Irish women are biggest drinkers while pregnant
Irish women have the world's highest rate of drinking alcohol while pregnant.
A new global study in 'Lancet Global Health' found 60pc of births in Ireland have evidence of their mother consuming alcohol during pregnancy.
This compares to 47pc in Belarus, 46pc in Denmark and 41pc in the UK.
The research looked at more than 3,500 Irish maternal records from 1990 to 2011 and examined the rate of foetal alcohol syndrome (FAS), where the baby in the womb was affected.
The study said around 119,000 children are born with this syndrome across the world annually and symptoms can include developmental delay, shorter stature and distinct facial features.
The advice from the Department of Health is that women should not drink any alcohol during pregnancy.
Globally, nearly 10pc of women drink alcohol during pregnancy, with wide variations by country and WHO region.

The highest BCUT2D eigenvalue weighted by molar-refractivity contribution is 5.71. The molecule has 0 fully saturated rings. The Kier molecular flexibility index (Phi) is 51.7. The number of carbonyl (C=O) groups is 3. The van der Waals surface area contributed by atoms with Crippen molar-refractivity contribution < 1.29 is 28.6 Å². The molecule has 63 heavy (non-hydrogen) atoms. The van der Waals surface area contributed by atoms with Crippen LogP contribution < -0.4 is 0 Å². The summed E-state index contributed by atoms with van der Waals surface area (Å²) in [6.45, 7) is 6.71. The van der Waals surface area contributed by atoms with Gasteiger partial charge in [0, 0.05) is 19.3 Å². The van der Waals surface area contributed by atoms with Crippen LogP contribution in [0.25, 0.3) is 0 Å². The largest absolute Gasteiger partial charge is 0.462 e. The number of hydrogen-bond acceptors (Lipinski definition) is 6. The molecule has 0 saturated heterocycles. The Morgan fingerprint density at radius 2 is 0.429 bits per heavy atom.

In some countries, more than 45pc of women consume alcohol during pregnancy.
"We estimated that one in 67 mothers who drink during pregnancy will deliver a child with FAS," says lead author Dr Svetlana Popova, senior scientist in Institute for Mental Health Policy Research, Canada.
She suggested this figure was very conservative and did not include other types of FASD that may occur from alcohol consumption during pregnancy, including partial FAS (pFAS) and Alcohol-related Neurodevelopmental Disorders (ARND).
Although it's well established that alcohol can damage any organ or system in the developing foetus, particularly the brain, it's still not known exactly what makes a foetus vulnerable to the amount or frequency of alcohol use during pregnancy, the study pointed out.